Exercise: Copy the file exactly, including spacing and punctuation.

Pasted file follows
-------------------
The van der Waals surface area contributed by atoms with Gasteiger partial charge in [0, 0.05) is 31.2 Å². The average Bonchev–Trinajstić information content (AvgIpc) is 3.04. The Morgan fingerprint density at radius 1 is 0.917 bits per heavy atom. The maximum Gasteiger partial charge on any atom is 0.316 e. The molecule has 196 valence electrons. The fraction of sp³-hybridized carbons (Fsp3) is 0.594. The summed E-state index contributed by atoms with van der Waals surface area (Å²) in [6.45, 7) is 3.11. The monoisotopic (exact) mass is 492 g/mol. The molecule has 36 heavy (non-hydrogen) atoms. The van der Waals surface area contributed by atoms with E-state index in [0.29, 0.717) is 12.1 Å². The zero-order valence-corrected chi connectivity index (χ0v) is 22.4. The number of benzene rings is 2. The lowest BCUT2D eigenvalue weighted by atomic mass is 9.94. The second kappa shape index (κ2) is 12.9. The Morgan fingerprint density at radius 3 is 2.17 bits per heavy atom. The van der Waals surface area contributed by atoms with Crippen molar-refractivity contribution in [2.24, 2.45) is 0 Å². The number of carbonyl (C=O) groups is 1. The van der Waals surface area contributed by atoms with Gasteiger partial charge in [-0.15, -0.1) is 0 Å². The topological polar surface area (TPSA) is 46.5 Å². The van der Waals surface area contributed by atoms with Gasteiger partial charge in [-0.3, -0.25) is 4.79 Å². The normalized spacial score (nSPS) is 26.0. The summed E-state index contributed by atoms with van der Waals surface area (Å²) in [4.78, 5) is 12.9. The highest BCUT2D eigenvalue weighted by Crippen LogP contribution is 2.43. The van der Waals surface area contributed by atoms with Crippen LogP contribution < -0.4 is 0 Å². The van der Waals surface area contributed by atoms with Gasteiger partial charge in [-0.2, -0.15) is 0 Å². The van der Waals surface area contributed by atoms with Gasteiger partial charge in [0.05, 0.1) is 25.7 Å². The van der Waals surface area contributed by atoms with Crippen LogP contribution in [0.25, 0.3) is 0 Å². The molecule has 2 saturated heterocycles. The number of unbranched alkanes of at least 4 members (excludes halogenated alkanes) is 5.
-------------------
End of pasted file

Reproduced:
The van der Waals surface area contributed by atoms with Gasteiger partial charge in [0, 0.05) is 31.2 Å². The average Bonchev–Trinajstić information content (AvgIpc) is 3.04. The Morgan fingerprint density at radius 1 is 0.917 bits per heavy atom. The maximum Gasteiger partial charge on any atom is 0.316 e. The molecule has 196 valence electrons. The fraction of sp³-hybridized carbons (Fsp3) is 0.594. The summed E-state index contributed by atoms with van der Waals surface area (Å²) in [6.45, 7) is 3.11. The monoisotopic (exact) mass is 492 g/mol. The molecule has 36 heavy (non-hydrogen) atoms. The van der Waals surface area contributed by atoms with E-state index in [0.29, 0.717) is 12.1 Å². The zero-order valence-corrected chi connectivity index (χ0v) is 22.4. The number of benzene rings is 2. The lowest BCUT2D eigenvalue weighted by atomic mass is 9.94. The second kappa shape index (κ2) is 12.9. The Morgan fingerprint density at radius 3 is 2.17 bits per heavy atom. The van der Waals surface area contributed by atoms with Crippen molar-refractivity contribution in [2.24, 2.45) is 0 Å². The number of carbonyl (C=O) groups is 1. The van der Waals surface area contributed by atoms with Gasteiger partial charge in [-0.15, -0.1) is 0 Å². The topological polar surface area (TPSA) is 46.5 Å². The van der Waals surface area contributed by atoms with Gasteiger partial charge in [-0.3, -0.25) is 4.79 Å². The normalized spacial score (nSPS) is 26.0. The summed E-state index contributed by atoms with van der Waals surface area (Å²) in [4.78, 5) is 12.9. The highest BCUT2D eigenvalue weighted by Crippen LogP contribution is 2.43. The van der Waals surface area contributed by atoms with Crippen LogP contribution < -0.4 is 0 Å². The van der Waals surface area contributed by atoms with Gasteiger partial charge in [-0.2, -0.15) is 0 Å². The van der Waals surface area contributed by atoms with Gasteiger partial charge in [0.05, 0.1) is 25.7 Å². The van der Waals surface area contributed by atoms with Crippen LogP contribution in [0.25, 0.3) is 0 Å². The molecule has 2 saturated heterocycles. The number of unbranched alkanes of at least 4 members (excludes halogenated alkanes) is 5.